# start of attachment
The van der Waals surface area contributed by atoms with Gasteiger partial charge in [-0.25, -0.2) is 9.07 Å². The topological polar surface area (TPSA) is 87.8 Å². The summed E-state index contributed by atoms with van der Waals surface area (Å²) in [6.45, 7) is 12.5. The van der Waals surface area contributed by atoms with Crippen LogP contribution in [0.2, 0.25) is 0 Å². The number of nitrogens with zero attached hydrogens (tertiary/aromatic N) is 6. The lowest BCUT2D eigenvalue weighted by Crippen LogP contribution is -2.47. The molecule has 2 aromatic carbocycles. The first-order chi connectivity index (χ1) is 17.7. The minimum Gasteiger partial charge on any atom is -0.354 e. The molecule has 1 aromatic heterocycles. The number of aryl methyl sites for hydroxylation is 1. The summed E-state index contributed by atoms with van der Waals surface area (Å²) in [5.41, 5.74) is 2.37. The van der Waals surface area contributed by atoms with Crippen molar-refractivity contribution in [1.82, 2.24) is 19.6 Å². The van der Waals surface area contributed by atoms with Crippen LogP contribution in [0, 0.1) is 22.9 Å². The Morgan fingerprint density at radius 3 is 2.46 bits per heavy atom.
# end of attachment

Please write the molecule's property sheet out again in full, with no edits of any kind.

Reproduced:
The van der Waals surface area contributed by atoms with Gasteiger partial charge in [-0.25, -0.2) is 9.07 Å². The topological polar surface area (TPSA) is 87.8 Å². The summed E-state index contributed by atoms with van der Waals surface area (Å²) in [6.45, 7) is 12.5. The van der Waals surface area contributed by atoms with Crippen LogP contribution in [0.2, 0.25) is 0 Å². The number of nitrogens with zero attached hydrogens (tertiary/aromatic N) is 6. The lowest BCUT2D eigenvalue weighted by Crippen LogP contribution is -2.47. The molecule has 2 aromatic carbocycles. The first-order chi connectivity index (χ1) is 17.7. The minimum Gasteiger partial charge on any atom is -0.354 e. The molecule has 1 aromatic heterocycles. The number of aryl methyl sites for hydroxylation is 1. The summed E-state index contributed by atoms with van der Waals surface area (Å²) in [5.41, 5.74) is 2.37. The van der Waals surface area contributed by atoms with Crippen molar-refractivity contribution in [1.82, 2.24) is 19.6 Å². The van der Waals surface area contributed by atoms with Crippen LogP contribution in [0, 0.1) is 22.9 Å². The Morgan fingerprint density at radius 3 is 2.46 bits per heavy atom.